After many months of planning and saving, Ellen and I left poor Oscar (our cat) at home looking after Pam (my mum) this week, as we set off on our big adventure.
I mentioned last year, before we headed off to Scotland on our road trip, that this particular holiday has been booked for around 18 months and is a combination of Ellen’s 40th (a few years ago), our 13th wedding anniversary (Sept 23rd) and my 50th in August.
Ellen and I have been together now for 16 years and we have been very fortunate to have travelled the world together. I think we have visited over 15 countries so far, including Australia, New Zealand, USA, Canada, as well as various places in Europe.
Some parts of this particular holiday unfortunately also had a fixed date, so I knew I would have to sacrifice attending the Festival of Motorcycling this year, but I have been following the results, media articles and and emails, etc…
A big thank you to the DfE Minister, Laurence Skelly, MHK and Tim Crookall, MLC for covering my formal duties when I was off island this week.
It is also very important this year that I am able to attend the Eastern Area Plan Public Inquiry to give my evidence personally on behalf of Onchan Constituents, along with attending a parliamentary conference on 16th and 17th September.
Having posted around 167 Blogs since June 2016, it is difficult to post a short message simply saying that I am off island for couple of weeks, ‘back soon’ or something on those lines….
However, I am a little apprehensive about sharing details of our holiday, especially when I know some people are unable to take holidays this year for various reasons.
I guess this is one of the issues when you choose to post a weekly blog, but hopefully no one will object, and I am happy to share a few pictures on my personal facebook page shortly.
So it was an early start last Saturday, in order to catch up with emails before driving to the airport for 9am ahead of the first leg of the journey, which was from the Isle of Man to Dublin.
We arrived in Dublin at 10.40, but we didn’t actually leave the airport as we then took a flight to Keflavik, Iceland in the afternoon.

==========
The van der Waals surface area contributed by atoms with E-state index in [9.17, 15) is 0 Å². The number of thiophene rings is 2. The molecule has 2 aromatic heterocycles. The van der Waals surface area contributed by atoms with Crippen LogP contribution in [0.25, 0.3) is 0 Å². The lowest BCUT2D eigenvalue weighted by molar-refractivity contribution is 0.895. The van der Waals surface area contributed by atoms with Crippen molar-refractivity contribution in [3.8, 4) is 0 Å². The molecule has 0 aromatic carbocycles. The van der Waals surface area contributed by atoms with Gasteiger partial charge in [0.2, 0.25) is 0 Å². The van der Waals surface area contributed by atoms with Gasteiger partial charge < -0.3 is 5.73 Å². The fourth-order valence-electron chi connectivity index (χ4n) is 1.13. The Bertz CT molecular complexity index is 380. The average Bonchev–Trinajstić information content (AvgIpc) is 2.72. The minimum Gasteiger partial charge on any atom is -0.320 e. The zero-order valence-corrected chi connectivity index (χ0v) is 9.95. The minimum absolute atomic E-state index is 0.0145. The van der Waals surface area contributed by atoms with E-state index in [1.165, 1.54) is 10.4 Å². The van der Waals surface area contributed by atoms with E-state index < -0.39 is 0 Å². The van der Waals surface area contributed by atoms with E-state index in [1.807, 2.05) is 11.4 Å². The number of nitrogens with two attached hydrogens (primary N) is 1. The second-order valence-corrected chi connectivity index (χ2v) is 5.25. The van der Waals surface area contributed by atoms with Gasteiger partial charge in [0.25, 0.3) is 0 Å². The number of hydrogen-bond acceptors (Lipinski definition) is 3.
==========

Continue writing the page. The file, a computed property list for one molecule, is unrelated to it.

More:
The original idea was to spend the weekend in Dublin and to clear immigration in Ireland before travelling to Seattle, Washington but we decided to head to Iceland instead, which is somewhere we wanted to visit.
We stayed at the Northern Lights Inn, located in a Unesco Global Geopark, and the whole area is completely covered in volcanic lava other than the hotel and Svartsengi, which is a steam geothermal power plant that provides hot water and electricity to the local community – it is a very very strange landscape, so hopefully my pictures will show this.
Back on the Isle of Man, John McGuinness secured another memorable victory in the Senior Classic TT before Bruce Anstey won the Lightweight Classic TT.
This year’s Classic TT was the Kiwi’s comeback having been battling illness over the last couple of years – so it is truly an amazing achievement.
Unfortunately, later on in the afternoon it was reported that popular rider Chris Swallow had been involved in an incident during the Senior Classic TT and died from his injuries.
My heartfelt condolences go once again to his family and friends.
On Sunday we had organised a Golden Circle tour from Reykjanes and Hafnarfloraur, which meant another early start. The first stop was the Gullfoss Waterfall, which is harnessed for electricity but also sits within a natural scenic area.
We then drove to the Icelandic Geysirs, which is a must on any Golden Circle tour. The last stop on the tour was a visit to Thingvellir, the original location of the Icelandic Commonwealth from 930 to 1262.
At the centre of Thingvellir is the Logberg (Law Rock), the focal point of the original Alþingi (Parliament), which held legislative and judicial powers, and it also was the place in which the Lawspeaker took his seat as the presiding official of the assembly of the “Althing”, in order to make speeches and announcements etc in times gone by.